The simple terminal is well modeled, good hangers and very good lighting round out this file.
Hangers and hanger lighting get a lot of attention here, and again, it all looks very good. It’s kind of a must-have file, too.
This KGCN is a Lego-brick affair in your Global Airports file, yet it’s a decent looking airport and worth knowing about. I decided to include this today as I’ve added AlpilotX’s mesh v4 for the area and I wanted to check out the Grand Canyon. With MrX’s HD Forest file added too, I was really very curious how this would look.
The default Grand Canyon in X-plane looks a little like smeared caramel syrup poured over an unmade bed and, well, this isn’t much better. BUT, at least there are trees down in the canyon now, and that’s a minor improvement. KGCN is actually not bad, in practice, although the real facility is a good deal more complex than this stand-in file. Still, it’s nice to have.
With AlpilotX’s mesh onboard we finally get some detail at the South Rim Village, including the visitor center left of the 407’s nose, and the Kachina Lodge Resort complex ahead, on the rim. Except…it’s all houses. No hotels, no businesses. Just Southern California Rancho Cucamonga Estates tract housing. Very disappointing, as now we know OSM data is NOT the answer to all our X-plane prayers. Not even a gas station…just houses, where there are almost none. Pooey!
These mesh files are not orthos, yet all of the ortho files of the Grand Canyon area I’ve seen just don’t look, well, like the Grand Canyon. There’s little differentiation or layering, no representation of the two primary strata (Kaibab and Coconino sedimentary layers), and instead of looking like rocky structures (which the canyon is), this still looks like undulating grasslands. I guess the search goes on…
If anyone’s getting better results here, would you drop me a note and let me in on your secret?
I’m still just gobsmacked at LEBB and the surrounding area, which is what got me onto this whole AlpilotX and v4 mesh thing. I wanted to see how OSM data would “fine tune” some of the auto-gen road and building placement, then I decided to go after the HD Forest file and see if that helped fill out the hills surrounding the area.
Well, most roads are “smoothed-out” and trees are improved, so this was a win-win result. In other words, all that bandwidth didn’t go to waste. Take a look…
Next, with the mesh in place (but not the HD Forest file) I puttered over to LEPP Pamplona. I usually do this in a Carenado single, but all my Carenado singles are now dead. As in, Xp 11.11 killed them – all of them. Even my Alabeo Waco is dead as a doornail.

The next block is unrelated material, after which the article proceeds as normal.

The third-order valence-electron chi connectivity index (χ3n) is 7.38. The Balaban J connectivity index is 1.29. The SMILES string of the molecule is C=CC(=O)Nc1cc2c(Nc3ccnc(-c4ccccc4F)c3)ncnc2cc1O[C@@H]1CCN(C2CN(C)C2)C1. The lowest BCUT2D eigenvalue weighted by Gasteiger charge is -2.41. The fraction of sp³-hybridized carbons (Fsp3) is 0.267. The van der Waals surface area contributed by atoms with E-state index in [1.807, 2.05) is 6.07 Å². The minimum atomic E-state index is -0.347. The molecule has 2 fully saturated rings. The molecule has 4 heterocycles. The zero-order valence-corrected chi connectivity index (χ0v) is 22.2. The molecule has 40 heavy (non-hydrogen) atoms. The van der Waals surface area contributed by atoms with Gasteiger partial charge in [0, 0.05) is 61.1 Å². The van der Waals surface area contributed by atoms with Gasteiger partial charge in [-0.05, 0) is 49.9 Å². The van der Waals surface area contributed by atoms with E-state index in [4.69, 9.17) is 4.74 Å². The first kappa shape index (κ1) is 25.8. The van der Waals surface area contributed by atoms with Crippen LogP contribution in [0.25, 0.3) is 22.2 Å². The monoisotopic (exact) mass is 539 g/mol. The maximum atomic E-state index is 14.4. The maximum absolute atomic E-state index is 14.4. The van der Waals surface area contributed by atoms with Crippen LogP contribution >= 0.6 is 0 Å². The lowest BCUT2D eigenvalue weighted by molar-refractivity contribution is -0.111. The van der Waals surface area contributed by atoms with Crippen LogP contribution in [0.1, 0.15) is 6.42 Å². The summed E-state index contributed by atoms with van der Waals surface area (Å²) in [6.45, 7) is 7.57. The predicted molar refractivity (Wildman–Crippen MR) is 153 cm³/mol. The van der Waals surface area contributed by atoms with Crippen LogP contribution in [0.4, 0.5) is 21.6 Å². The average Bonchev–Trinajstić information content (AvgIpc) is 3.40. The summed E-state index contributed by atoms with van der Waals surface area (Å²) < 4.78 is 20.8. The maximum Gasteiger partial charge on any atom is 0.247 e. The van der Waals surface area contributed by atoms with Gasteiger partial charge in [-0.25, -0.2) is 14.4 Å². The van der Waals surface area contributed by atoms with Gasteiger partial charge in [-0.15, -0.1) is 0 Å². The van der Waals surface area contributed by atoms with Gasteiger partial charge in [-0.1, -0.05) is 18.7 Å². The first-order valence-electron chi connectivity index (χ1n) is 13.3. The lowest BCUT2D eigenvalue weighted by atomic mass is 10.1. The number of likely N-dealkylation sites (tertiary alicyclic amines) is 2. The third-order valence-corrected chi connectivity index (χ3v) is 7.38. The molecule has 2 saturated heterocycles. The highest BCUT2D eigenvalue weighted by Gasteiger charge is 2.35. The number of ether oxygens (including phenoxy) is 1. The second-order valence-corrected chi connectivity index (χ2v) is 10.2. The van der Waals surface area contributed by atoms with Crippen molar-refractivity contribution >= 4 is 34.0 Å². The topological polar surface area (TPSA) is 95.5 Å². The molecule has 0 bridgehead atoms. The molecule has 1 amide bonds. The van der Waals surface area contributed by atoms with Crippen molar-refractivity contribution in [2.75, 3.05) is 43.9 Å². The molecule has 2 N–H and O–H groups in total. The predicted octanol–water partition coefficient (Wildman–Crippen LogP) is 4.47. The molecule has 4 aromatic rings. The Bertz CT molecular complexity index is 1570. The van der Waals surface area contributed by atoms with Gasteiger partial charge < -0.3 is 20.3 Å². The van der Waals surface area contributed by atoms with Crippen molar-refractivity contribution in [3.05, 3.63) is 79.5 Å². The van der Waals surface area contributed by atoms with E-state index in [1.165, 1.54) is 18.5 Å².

I cried for an hour.
Did I mention I love the DF 407. Who needs a GA single anymore. Too bad, Carenado. You lose.
Just do not, I repeat, DO NOT turn off stability augmentation in the 407. I made two 60 mile trips with it OFF and I was a nervous wreck for hours after. Twitchy? OMG. Like being in a room full of Democrats listening to Donald Trump.
I think this is Durango, below.
But I love this area. In Xp11 this is flight-sim bliss. Add the 407 and this is as good as it gets in Xp.
Just turn on stability augmentation. Okay?
Below, the San Donato region. Gorgeous!
This part of Spain is just drop-dead gorgeous, BTW, and as I’d added a Spanish windmills file (I know, there’s some kind of irony in that one) a few months back I ran across this ridgeline loaded with turbines. Kind of neat, and I love unexpected finds like this. Makes the trip all that much more fun.
This was an interesting flight in the 407, especially with SAS off. Mountains, wind shear, up-drafts, and cross-currents made this flight a real handful, but I’ve not had more fun in Xp in ages. Again, this is a truly beautiful part of the world and if you haven’t been, or can’t make it, seeing it in Xp is kind of fun, too.
There’ve been a few helicopter packages, usually some variation of the “rescue simulation” training scenario, that included the Air Zermatt pad in Zermatt, Switzerland – LSEZ is its ICAO identifier – and some have been better than others. In the image below we’re looking at Zermatt (hah, fat chance) and yes, there’s a 412 on top of that grey monstrosity. Four pads, too, as a matter of fact.
Back in the day, this is what the pad looked like…and this was the local hub for Air Zermatt. Their main base is down-valley, in Visp, at LSTA Raron, but let’s not get too far ahead of ourselves.
The AlpilotX mesh obliterated my old file…just flat-out replaced it…leaving me with that gray thing up there.
Of course, these days Air Zermatt has fancy flutterbugs with stars all over ’em. This is the freeware Bell 429, btw. Anyway, Zermatt is probably most famous after Walt Disney stole their mountain, called the Matterhorn, and put it in Anaheim, California, leaving this fake one in its place…
No doubt, you can tell the original (below) from the fake one (above)? No?